August 16 for Xbox 360 and PlayStation 3
Aug 07
// Hamza CTZ Aziz
It's time to pull off the ultimate heist as PayDay 2 arrives next week. It'll be out first on August 13 for Steam on PC, then August 16 for Xbox 360 and PlayStation 3. To go along with that announcement is the latest trailer and batch of screens. Spoilers: In it we see people committing crimes. Whoa!

Review: Brothers - A Tale of Two Sons

Aug 07 // Brett Makedonski
Brothers - A Tale of Two Sons (Xbox Live Arcade [reviewed], PlayStation Network, PC)Developer: Starbreeze StudiosPublisher: 505 GamesReleased: August 7, 2013 (XBLA), TBA (PSN, PC) MSRP: 1200 Microsoft Points, $14.99 Brothers follows, well, two brothers as they embark on a quest to cure their ailing father. Despite speaking in a language of gibberish, it's easy to pick up on each's character traits. The blue one is older, stronger, respectful, and more emotionally mature. The red one is younger, mischievous, and nimble. As expected, they play off one another, and the game does a good job depicting them as incomplete parts to a cohesive whole unit. The most easily recognizable theme of Brothers is the bond between siblings, and Starbreeze turned this into the core mechanic of the game. The left analog stick controls the movement of the blue brother, the right analog stick controls the movement of the red brother, and the respective triggers function as each's action button. The pared-down control scheme offers a level of simplicity that's rarely seen in videogames, which would be nice if it worked fluidly. Unfortunately, the dueling-stick approach never becomes consistently comfortable. It isn't bad when the brothers are moving side-by side, but it's difficult to replicate when they're further apart. Throughout the three to four hour game, moments of Zen-like unity occasionally occur, which are quickly erased when the camera swings around and you've unwittingly made one brother run into a wall. [embed]258764:49747:0[/embed] Surprisingly, the control issues aren't game-breaking. In fact, they're relatively easy to look past. They constantly walk the line between "kind of irksome" and "frustrating", but never really cross it. It's completely due to Brothers' structure that this is the case. A more challenging game might not get a pass, but Brothers makes it evident that it's not here to challenge you. Rather, Brothers almost always moves along at a relaxed pace. You'd be hard-pressed to qualify its puzzles as such, because nearly all of them have an immediately obvious solution that's easy to perform and difficult to screw up. It's less about skill, and more about carrying out the requisite actions to further the adventure. It's possible to die, but if it happens, you likely won't make the same mistake twice. There's a bit in chapter four where the brothers are tethered together by a rope and need to climb around the outside of a structure. As one brother hangs on, the other pendulums laterally to the next hold. It's an uncomplicated section, and most will instantly identify the required strategy. However, when it comes to implementation, it's tough to not feel a sort of guilty cleverness if you move through the area too fast, almost as if you're somehow outsmarting the game.  That's how Brothers lures you in -- with its accessibility. It provides comfort with its simple puzzles, radiantly beautiful backdrops, and charming musical score. It's truly immersive, especially in the first hour or so (I'm convinced that a heads-up display would provide no greater disservice to a game than to this one). Then, things go off the rails. For a game that sets the tone with such serenity and a lackadaisical carefree attitude, Brothers turns dark and it does so quickly. I don't wish to spoil a single instance, but Brothers certainly crescendos throughout the entire experience, as it all becomes progressively more bleak and somber. Everything from narrative points to set pieces to isolated incidents that you weren't even necessarily supposed to find, they all ooze a positively depressing aura that seemed impossible from the outset. All of this is made considerably more notable by the fact that Brothers is a love story, or, maybe more accurately, a collection of love stories. Regardless of how melancholy things may get, there's always a love-induced spirit overshadowing everything, for better and for worse. Whether it's a pair of cave trolls reunited, a man absolutely wrecked by the death of his family, or even a couple of birds that have been uncaged and found one another again, Brothers never lets the player forget that love is the primary motif for this tale. That's precisely what makes Brothers - A Tale of Two Sons so endearing -- the undeniable contrast created by the highs and lows that come with the entire experience being driven by love. It's so strong that it even dwarfs the game's core mechanical flaws, making them feel trivial when they should sully the whole affair. It's a powerful venture that isn't necessarily about where you began or where you end up; it's about everything that happened in between.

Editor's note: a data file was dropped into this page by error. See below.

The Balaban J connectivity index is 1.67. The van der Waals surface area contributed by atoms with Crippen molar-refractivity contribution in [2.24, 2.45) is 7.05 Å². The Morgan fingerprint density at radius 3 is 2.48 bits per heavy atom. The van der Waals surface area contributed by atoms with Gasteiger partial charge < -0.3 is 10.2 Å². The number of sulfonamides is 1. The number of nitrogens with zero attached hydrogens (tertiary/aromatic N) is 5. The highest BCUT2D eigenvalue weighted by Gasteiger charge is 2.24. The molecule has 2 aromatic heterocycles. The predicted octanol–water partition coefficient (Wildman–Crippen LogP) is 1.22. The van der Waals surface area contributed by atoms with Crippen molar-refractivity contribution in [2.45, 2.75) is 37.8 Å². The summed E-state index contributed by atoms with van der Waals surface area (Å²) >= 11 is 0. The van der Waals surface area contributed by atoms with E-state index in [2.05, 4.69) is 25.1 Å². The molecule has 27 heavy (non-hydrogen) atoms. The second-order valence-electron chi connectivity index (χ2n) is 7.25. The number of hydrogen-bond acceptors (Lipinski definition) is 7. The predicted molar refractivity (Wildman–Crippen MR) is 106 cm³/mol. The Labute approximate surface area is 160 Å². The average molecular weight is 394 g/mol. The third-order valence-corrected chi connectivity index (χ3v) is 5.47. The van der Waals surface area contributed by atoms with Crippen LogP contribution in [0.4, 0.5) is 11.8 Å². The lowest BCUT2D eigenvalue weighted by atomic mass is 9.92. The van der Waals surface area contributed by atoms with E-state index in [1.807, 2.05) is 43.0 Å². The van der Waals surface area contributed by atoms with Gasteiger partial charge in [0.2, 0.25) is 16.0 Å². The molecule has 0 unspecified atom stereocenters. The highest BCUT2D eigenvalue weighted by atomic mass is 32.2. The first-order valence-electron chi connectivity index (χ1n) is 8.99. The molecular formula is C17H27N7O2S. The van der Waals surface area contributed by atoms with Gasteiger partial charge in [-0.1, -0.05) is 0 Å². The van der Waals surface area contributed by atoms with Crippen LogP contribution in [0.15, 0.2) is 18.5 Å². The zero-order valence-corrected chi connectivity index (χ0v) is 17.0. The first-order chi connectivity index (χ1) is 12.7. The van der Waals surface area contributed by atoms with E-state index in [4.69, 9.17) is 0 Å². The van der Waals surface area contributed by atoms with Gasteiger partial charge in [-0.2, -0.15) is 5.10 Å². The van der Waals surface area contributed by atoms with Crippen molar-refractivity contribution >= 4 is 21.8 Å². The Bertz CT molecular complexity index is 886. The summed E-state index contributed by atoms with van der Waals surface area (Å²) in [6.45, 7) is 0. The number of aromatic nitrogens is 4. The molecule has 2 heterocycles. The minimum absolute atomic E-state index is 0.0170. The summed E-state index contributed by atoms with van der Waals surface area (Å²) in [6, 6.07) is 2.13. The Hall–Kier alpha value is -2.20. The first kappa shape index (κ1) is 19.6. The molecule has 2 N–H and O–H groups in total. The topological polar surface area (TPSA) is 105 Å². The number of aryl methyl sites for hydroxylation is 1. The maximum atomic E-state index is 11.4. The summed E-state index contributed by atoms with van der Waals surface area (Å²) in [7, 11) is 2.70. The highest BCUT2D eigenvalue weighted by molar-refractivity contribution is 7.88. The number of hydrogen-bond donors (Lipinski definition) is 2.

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Family bonding
It all starts innocently enough with a pair of brothers making their way through town. Sure, there's a task at hand, but urgency isn't an issue. It should be, but it isn't. Soaking in the warm glow of the sun and playing with...